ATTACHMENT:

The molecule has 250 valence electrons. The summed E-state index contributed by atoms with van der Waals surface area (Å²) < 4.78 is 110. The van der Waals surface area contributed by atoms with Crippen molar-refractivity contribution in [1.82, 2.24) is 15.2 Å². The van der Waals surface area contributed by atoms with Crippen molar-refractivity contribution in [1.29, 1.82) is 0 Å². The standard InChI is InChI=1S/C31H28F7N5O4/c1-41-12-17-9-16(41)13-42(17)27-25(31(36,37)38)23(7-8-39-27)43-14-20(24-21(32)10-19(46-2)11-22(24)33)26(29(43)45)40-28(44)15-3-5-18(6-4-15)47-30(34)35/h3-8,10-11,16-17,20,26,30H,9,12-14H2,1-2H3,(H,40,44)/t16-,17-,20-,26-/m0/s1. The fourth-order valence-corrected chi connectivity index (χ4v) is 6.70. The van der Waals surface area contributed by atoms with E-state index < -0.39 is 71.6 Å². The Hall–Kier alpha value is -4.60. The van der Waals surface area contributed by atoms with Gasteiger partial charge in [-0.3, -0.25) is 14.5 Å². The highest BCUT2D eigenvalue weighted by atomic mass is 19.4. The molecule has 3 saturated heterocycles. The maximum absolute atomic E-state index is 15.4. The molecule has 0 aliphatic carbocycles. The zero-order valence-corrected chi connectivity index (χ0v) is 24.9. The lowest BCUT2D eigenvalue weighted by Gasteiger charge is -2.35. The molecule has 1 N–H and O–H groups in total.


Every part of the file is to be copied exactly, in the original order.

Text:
The molecule has 250 valence electrons. The summed E-state index contributed by atoms with van der Waals surface area (Å²) < 4.78 is 110. The van der Waals surface area contributed by atoms with Crippen molar-refractivity contribution in [1.82, 2.24) is 15.2 Å². The van der Waals surface area contributed by atoms with Crippen molar-refractivity contribution in [1.29, 1.82) is 0 Å². The standard InChI is InChI=1S/C31H28F7N5O4/c1-41-12-17-9-16(41)13-42(17)27-25(31(36,37)38)23(7-8-39-27)43-14-20(24-21(32)10-19(46-2)11-22(24)33)26(29(43)45)40-28(44)15-3-5-18(6-4-15)47-30(34)35/h3-8,10-11,16-17,20,26,30H,9,12-14H2,1-2H3,(H,40,44)/t16-,17-,20-,26-/m0/s1. The fourth-order valence-corrected chi connectivity index (χ4v) is 6.70. The van der Waals surface area contributed by atoms with E-state index < -0.39 is 71.6 Å². The Hall–Kier alpha value is -4.60. The van der Waals surface area contributed by atoms with Gasteiger partial charge in [-0.3, -0.25) is 14.5 Å². The highest BCUT2D eigenvalue weighted by atomic mass is 19.4. The molecule has 3 saturated heterocycles. The maximum absolute atomic E-state index is 15.4. The molecule has 0 aliphatic carbocycles. The zero-order valence-corrected chi connectivity index (χ0v) is 24.9. The lowest BCUT2D eigenvalue weighted by Gasteiger charge is -2.35. The molecule has 1 N–H and O–H groups in total.